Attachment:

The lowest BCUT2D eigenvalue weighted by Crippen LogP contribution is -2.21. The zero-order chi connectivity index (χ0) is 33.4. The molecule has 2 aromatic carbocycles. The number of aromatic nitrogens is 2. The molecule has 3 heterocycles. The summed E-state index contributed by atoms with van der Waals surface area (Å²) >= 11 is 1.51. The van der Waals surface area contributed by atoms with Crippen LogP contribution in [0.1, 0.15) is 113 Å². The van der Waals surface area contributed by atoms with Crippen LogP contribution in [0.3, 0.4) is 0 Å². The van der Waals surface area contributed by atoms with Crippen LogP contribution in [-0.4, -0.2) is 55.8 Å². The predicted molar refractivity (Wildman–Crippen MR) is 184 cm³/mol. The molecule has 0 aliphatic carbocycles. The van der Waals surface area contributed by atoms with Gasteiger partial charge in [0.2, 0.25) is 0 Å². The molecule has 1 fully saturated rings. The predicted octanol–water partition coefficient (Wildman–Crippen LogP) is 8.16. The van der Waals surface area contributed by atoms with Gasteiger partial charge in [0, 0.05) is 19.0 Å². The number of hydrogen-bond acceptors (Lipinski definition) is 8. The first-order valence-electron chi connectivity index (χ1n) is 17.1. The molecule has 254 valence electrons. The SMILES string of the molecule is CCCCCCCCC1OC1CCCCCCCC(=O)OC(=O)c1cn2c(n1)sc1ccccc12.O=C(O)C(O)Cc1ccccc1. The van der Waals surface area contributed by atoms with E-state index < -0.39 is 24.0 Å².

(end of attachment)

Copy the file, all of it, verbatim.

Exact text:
The lowest BCUT2D eigenvalue weighted by Crippen LogP contribution is -2.21. The zero-order chi connectivity index (χ0) is 33.4. The molecule has 2 aromatic carbocycles. The number of aromatic nitrogens is 2. The molecule has 3 heterocycles. The summed E-state index contributed by atoms with van der Waals surface area (Å²) >= 11 is 1.51. The van der Waals surface area contributed by atoms with Crippen LogP contribution in [0.1, 0.15) is 113 Å². The van der Waals surface area contributed by atoms with Crippen LogP contribution in [0.3, 0.4) is 0 Å². The van der Waals surface area contributed by atoms with Crippen LogP contribution in [-0.4, -0.2) is 55.8 Å². The predicted molar refractivity (Wildman–Crippen MR) is 184 cm³/mol. The molecule has 0 aliphatic carbocycles. The van der Waals surface area contributed by atoms with Gasteiger partial charge in [0.2, 0.25) is 0 Å². The molecule has 1 fully saturated rings. The predicted octanol–water partition coefficient (Wildman–Crippen LogP) is 8.16. The van der Waals surface area contributed by atoms with Gasteiger partial charge in [0, 0.05) is 19.0 Å². The number of hydrogen-bond acceptors (Lipinski definition) is 8. The first-order valence-electron chi connectivity index (χ1n) is 17.1. The molecule has 254 valence electrons. The SMILES string of the molecule is CCCCCCCCC1OC1CCCCCCCC(=O)OC(=O)c1cn2c(n1)sc1ccccc12.O=C(O)C(O)Cc1ccccc1. The van der Waals surface area contributed by atoms with E-state index < -0.39 is 24.0 Å².